The new findings are concerning because they suggest that, even when the FDA tests supplements and discovers prohibited ingredients, the agency doesn't always remove these dangerous products, said Dr. Pieter Cohen, an assistant professor of medicine at Harvard Medical School and a general internist at Cambridge Health Alliance in Boston.
"What's the point of identifying products [with prohibited drugs] if you can't take them off the marketplace?
, who was not involved in the new study.
The recalls described in the new study are voluntary, meaning the FDA
asked the manufacturer to recall the product but did not mandate it.
It's not clear why 110 products were found to contain drugs but were not recalled, Cohen
One possibility, Cohen
said, is that the FDA
couldn't get in touch with the manufacturer.
Indeed, a recent investigation by the Office of the Inspector General found that the FDA
did not have accurate contact information for 20 percent of the supplement manufacturers.
It's also possible the FDA
contacted the manufacturer, but the manufacturer refused to comply, Cohen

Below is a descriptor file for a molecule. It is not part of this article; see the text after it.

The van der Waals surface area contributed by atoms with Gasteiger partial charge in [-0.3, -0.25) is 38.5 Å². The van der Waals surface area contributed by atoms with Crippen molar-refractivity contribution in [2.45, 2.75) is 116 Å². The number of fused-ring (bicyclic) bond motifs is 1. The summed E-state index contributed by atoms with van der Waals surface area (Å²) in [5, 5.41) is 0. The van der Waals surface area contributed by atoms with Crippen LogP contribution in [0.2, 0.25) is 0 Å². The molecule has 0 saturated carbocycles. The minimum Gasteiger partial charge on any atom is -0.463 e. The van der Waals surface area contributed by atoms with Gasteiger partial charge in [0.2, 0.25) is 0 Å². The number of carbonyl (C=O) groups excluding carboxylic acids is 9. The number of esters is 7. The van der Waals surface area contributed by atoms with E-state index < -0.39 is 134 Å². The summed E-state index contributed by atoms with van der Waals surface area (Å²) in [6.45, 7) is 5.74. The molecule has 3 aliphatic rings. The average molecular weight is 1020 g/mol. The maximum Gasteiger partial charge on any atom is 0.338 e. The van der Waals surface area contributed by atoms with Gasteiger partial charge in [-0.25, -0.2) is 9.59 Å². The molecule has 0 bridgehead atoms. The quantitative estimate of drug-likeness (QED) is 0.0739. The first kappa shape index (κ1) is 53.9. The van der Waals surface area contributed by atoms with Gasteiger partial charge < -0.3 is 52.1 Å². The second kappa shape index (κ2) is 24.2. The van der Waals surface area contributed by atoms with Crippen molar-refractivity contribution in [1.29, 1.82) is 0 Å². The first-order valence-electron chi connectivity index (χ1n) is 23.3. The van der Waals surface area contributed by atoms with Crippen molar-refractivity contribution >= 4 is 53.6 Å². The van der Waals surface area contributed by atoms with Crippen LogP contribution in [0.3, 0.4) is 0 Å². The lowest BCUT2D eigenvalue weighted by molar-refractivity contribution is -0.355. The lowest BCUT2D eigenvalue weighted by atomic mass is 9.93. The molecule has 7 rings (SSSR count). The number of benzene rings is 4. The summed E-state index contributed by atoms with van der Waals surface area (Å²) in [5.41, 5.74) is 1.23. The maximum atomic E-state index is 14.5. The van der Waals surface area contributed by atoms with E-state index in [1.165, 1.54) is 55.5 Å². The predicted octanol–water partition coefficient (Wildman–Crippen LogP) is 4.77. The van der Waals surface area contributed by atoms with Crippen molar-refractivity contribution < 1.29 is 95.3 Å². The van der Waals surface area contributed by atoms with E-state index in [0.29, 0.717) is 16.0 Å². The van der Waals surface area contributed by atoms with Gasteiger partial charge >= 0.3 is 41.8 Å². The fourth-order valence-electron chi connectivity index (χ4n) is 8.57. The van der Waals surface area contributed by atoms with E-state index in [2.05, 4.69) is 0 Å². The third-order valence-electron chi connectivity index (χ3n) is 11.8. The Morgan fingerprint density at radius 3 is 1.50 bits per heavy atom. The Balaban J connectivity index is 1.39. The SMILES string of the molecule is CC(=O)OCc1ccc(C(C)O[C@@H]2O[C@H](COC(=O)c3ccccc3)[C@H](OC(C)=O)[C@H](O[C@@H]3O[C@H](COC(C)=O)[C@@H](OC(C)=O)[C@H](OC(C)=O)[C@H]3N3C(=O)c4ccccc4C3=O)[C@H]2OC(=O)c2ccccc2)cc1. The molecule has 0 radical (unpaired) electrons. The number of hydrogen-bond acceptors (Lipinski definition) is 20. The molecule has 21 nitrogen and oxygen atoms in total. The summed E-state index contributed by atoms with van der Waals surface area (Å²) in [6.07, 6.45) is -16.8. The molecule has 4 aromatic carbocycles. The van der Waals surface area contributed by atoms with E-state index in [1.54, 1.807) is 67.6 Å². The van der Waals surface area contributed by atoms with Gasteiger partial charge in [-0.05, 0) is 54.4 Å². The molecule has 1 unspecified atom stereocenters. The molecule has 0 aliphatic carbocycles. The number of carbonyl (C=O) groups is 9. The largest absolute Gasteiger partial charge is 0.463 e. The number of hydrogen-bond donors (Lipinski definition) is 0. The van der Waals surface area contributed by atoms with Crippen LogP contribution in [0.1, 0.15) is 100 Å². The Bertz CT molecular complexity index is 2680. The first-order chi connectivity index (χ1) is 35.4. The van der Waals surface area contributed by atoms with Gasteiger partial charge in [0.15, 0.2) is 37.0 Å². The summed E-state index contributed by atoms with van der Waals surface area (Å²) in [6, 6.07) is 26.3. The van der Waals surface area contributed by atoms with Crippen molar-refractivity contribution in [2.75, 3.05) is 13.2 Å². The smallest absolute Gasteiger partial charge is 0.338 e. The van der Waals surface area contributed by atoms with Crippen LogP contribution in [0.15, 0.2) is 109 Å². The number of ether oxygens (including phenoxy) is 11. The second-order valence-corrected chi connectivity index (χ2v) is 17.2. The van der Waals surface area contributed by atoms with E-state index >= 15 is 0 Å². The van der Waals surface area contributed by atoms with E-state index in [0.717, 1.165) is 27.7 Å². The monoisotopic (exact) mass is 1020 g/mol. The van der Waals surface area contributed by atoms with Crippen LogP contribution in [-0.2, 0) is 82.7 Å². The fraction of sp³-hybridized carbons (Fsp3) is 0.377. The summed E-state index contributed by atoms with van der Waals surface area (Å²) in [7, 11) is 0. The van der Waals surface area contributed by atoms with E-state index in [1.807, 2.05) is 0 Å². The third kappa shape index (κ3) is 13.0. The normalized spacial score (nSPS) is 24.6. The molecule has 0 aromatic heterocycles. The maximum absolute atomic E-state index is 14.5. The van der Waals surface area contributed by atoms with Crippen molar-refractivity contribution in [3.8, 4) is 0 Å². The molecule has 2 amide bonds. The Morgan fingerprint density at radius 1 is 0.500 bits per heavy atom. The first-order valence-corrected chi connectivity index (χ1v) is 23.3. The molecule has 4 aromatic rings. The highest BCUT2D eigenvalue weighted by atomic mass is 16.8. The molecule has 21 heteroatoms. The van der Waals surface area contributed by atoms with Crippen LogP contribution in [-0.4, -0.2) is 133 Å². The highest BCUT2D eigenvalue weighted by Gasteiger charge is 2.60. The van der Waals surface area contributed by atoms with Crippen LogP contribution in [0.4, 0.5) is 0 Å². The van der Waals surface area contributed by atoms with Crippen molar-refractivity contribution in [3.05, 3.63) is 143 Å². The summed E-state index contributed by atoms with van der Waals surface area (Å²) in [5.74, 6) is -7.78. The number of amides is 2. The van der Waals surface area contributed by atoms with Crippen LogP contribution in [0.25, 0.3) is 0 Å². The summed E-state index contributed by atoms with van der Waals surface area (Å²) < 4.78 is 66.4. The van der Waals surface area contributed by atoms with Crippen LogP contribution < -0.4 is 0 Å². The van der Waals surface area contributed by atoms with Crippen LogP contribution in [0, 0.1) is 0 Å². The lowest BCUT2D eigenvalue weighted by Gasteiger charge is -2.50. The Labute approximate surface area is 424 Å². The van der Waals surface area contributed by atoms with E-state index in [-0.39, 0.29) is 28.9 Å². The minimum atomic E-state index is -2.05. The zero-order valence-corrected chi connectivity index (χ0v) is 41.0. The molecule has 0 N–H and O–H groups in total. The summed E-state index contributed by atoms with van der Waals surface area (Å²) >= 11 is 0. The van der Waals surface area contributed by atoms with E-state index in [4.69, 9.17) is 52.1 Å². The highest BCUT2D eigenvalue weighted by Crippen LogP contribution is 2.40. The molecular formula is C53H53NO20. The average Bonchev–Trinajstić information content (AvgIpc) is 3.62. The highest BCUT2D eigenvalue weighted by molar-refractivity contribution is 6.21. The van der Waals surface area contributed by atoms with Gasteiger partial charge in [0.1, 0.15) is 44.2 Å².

"The consumer is flying blind when it comes to purchasing supplements," Cohen
Until manufacturers follow the law - and the FDA
enforces it - "these huge categories of supplements need to be completely avoided," he
A 2011 study by Cohen
colleagues found that even supplements that are recalled can still be bought by consumers.
The study found that the weight-loss supplement Pai You Guo, which was recalled in 2009 because it contained a banned drug, could still be bought at retail stores.
lab recently tested a sexual-enhancement drug and found it contained pharmaceuticals.
Even though the lab alerted the FDA
about the supplement - called Sex Plus - in December 2012, the FDA
has yet to warn consumers about it, Cohen
The dietary supplements that are tested and recalled by the FDA
are likely just "the tip of the iceberg," in terms of the percentage of supplements that contain prohibited drugs, Cohen
Consumers who want to buy supplements should stick with vitamins and minerals, or single-ingredient supplements, Cohen
They should look for supplements that have been certified by the U.S. Pharmacopeial Convention or NSF International, which can provide reassurance that the products contain the proper dosage of ingredients and that they don't contain illegal ingredients, Cohen